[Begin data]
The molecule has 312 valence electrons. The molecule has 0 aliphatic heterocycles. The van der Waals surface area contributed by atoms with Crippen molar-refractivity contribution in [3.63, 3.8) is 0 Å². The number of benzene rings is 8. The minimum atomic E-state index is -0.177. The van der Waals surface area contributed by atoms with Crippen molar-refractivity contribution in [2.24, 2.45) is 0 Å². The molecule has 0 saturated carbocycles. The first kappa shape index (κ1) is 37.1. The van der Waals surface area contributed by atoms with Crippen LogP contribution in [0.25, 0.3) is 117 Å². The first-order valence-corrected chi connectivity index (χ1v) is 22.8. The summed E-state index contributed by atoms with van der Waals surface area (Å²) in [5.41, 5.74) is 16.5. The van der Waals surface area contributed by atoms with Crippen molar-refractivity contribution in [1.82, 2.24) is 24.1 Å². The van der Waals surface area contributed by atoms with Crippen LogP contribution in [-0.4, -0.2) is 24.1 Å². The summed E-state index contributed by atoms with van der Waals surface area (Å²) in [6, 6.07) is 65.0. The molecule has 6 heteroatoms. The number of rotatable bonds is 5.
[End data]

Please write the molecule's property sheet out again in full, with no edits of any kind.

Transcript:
The molecule has 312 valence electrons. The molecule has 0 aliphatic heterocycles. The van der Waals surface area contributed by atoms with Crippen molar-refractivity contribution in [3.63, 3.8) is 0 Å². The number of benzene rings is 8. The minimum atomic E-state index is -0.177. The van der Waals surface area contributed by atoms with Crippen molar-refractivity contribution in [2.24, 2.45) is 0 Å². The molecule has 0 saturated carbocycles. The first kappa shape index (κ1) is 37.1. The van der Waals surface area contributed by atoms with Crippen LogP contribution in [0.25, 0.3) is 117 Å². The first-order valence-corrected chi connectivity index (χ1v) is 22.8. The summed E-state index contributed by atoms with van der Waals surface area (Å²) in [5.41, 5.74) is 16.5. The van der Waals surface area contributed by atoms with Crippen molar-refractivity contribution in [1.82, 2.24) is 24.1 Å². The van der Waals surface area contributed by atoms with Crippen LogP contribution in [-0.4, -0.2) is 24.1 Å². The summed E-state index contributed by atoms with van der Waals surface area (Å²) in [6, 6.07) is 65.0. The molecule has 6 heteroatoms. The number of rotatable bonds is 5.